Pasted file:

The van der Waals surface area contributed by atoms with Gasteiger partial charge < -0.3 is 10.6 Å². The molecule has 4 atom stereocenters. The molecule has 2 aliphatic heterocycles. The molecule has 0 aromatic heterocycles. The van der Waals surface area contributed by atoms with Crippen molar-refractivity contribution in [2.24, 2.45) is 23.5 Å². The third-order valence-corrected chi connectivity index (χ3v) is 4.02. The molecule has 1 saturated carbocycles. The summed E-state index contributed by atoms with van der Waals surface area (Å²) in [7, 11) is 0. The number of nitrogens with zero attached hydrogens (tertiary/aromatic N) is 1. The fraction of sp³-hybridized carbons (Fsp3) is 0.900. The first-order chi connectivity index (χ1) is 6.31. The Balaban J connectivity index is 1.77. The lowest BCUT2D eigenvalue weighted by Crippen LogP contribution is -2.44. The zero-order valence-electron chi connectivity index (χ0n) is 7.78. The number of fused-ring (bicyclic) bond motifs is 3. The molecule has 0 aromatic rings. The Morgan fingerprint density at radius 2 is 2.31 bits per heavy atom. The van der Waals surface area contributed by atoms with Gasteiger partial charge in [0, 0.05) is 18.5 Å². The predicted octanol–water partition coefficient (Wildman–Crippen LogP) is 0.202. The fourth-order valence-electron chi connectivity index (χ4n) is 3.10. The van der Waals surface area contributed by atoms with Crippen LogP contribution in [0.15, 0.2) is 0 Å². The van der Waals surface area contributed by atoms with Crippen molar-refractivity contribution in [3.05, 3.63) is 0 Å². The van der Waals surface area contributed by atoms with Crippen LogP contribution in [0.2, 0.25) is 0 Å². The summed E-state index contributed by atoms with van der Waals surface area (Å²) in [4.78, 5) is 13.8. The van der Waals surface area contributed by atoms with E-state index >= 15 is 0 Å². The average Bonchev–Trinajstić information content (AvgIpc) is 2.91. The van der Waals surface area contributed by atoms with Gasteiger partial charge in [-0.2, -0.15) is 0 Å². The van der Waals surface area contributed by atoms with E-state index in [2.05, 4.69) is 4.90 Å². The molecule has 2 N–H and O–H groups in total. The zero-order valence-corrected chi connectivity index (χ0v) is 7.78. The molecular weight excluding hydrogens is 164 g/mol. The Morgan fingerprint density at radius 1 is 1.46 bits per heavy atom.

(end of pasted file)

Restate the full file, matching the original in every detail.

The van der Waals surface area contributed by atoms with Gasteiger partial charge < -0.3 is 10.6 Å². The molecule has 4 atom stereocenters. The molecule has 2 aliphatic heterocycles. The molecule has 0 aromatic heterocycles. The van der Waals surface area contributed by atoms with Crippen molar-refractivity contribution in [2.24, 2.45) is 23.5 Å². The third-order valence-corrected chi connectivity index (χ3v) is 4.02. The molecule has 1 saturated carbocycles. The summed E-state index contributed by atoms with van der Waals surface area (Å²) in [7, 11) is 0. The number of nitrogens with zero attached hydrogens (tertiary/aromatic N) is 1. The fraction of sp³-hybridized carbons (Fsp3) is 0.900. The first-order chi connectivity index (χ1) is 6.31. The Balaban J connectivity index is 1.77. The lowest BCUT2D eigenvalue weighted by Crippen LogP contribution is -2.44. The zero-order valence-electron chi connectivity index (χ0n) is 7.78. The number of fused-ring (bicyclic) bond motifs is 3. The molecule has 0 aromatic rings. The Morgan fingerprint density at radius 2 is 2.31 bits per heavy atom. The van der Waals surface area contributed by atoms with Gasteiger partial charge in [0, 0.05) is 18.5 Å². The predicted octanol–water partition coefficient (Wildman–Crippen LogP) is 0.202. The fourth-order valence-electron chi connectivity index (χ4n) is 3.10. The van der Waals surface area contributed by atoms with Crippen LogP contribution in [0.15, 0.2) is 0 Å². The van der Waals surface area contributed by atoms with Crippen molar-refractivity contribution in [3.05, 3.63) is 0 Å². The van der Waals surface area contributed by atoms with Crippen LogP contribution in [0.2, 0.25) is 0 Å². The summed E-state index contributed by atoms with van der Waals surface area (Å²) in [4.78, 5) is 13.8. The van der Waals surface area contributed by atoms with E-state index >= 15 is 0 Å². The average Bonchev–Trinajstić information content (AvgIpc) is 2.91. The van der Waals surface area contributed by atoms with Gasteiger partial charge in [-0.2, -0.15) is 0 Å². The van der Waals surface area contributed by atoms with E-state index in [2.05, 4.69) is 4.90 Å². The molecule has 2 N–H and O–H groups in total. The zero-order valence-corrected chi connectivity index (χ0v) is 7.78. The molecular weight excluding hydrogens is 164 g/mol. The Morgan fingerprint density at radius 1 is 1.46 bits per heavy atom.